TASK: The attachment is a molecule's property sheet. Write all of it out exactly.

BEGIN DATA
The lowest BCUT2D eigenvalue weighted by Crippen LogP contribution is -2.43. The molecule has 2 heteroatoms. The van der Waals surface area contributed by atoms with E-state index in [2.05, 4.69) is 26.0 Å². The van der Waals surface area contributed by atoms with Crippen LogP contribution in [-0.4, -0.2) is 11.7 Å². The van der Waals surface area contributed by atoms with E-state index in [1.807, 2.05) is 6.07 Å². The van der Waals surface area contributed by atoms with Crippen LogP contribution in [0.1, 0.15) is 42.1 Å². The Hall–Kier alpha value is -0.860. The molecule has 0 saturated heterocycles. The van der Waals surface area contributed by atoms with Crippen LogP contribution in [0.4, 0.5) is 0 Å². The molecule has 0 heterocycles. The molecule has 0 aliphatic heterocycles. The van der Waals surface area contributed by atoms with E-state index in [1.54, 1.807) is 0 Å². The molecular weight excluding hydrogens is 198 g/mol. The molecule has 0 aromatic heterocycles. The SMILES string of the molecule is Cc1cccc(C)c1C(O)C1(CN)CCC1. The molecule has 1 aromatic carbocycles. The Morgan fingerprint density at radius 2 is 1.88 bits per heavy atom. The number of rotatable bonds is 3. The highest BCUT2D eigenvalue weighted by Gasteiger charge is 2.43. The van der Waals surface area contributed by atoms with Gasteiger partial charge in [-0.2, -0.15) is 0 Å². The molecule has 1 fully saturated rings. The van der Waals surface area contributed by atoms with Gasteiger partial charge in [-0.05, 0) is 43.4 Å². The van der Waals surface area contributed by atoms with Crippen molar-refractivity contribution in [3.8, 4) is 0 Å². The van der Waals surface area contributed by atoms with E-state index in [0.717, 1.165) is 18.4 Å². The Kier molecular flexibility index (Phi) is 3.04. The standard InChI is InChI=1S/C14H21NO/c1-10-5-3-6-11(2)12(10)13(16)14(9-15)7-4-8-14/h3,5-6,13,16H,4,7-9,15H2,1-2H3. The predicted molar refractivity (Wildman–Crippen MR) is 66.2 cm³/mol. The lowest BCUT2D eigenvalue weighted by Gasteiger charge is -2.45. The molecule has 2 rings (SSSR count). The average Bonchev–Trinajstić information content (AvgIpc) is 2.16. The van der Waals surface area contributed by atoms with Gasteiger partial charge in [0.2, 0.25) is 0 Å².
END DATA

The lowest BCUT2D eigenvalue weighted by Crippen LogP contribution is -2.43. The molecule has 2 heteroatoms. The van der Waals surface area contributed by atoms with E-state index in [2.05, 4.69) is 26.0 Å². The van der Waals surface area contributed by atoms with Crippen LogP contribution in [-0.4, -0.2) is 11.7 Å². The van der Waals surface area contributed by atoms with E-state index in [1.807, 2.05) is 6.07 Å². The van der Waals surface area contributed by atoms with Crippen LogP contribution in [0.1, 0.15) is 42.1 Å². The Hall–Kier alpha value is -0.860. The molecule has 0 saturated heterocycles. The van der Waals surface area contributed by atoms with Crippen LogP contribution in [0.4, 0.5) is 0 Å². The molecule has 0 heterocycles. The molecule has 0 aliphatic heterocycles. The van der Waals surface area contributed by atoms with E-state index in [1.54, 1.807) is 0 Å². The molecular weight excluding hydrogens is 198 g/mol. The molecule has 0 aromatic heterocycles. The SMILES string of the molecule is Cc1cccc(C)c1C(O)C1(CN)CCC1. The molecule has 1 aromatic carbocycles. The Morgan fingerprint density at radius 2 is 1.88 bits per heavy atom. The number of rotatable bonds is 3. The highest BCUT2D eigenvalue weighted by Gasteiger charge is 2.43. The van der Waals surface area contributed by atoms with Gasteiger partial charge in [-0.2, -0.15) is 0 Å². The molecule has 1 fully saturated rings. The van der Waals surface area contributed by atoms with Gasteiger partial charge in [-0.05, 0) is 43.4 Å². The van der Waals surface area contributed by atoms with Crippen molar-refractivity contribution in [3.8, 4) is 0 Å². The van der Waals surface area contributed by atoms with E-state index in [0.717, 1.165) is 18.4 Å². The Kier molecular flexibility index (Phi) is 3.04. The standard InChI is InChI=1S/C14H21NO/c1-10-5-3-6-11(2)12(10)13(16)14(9-15)7-4-8-14/h3,5-6,13,16H,4,7-9,15H2,1-2H3. The predicted molar refractivity (Wildman–Crippen MR) is 66.2 cm³/mol. The lowest BCUT2D eigenvalue weighted by Gasteiger charge is -2.45. The molecule has 2 rings (SSSR count). The average Bonchev–Trinajstić information content (AvgIpc) is 2.16. The van der Waals surface area contributed by atoms with Gasteiger partial charge in [0.2, 0.25) is 0 Å².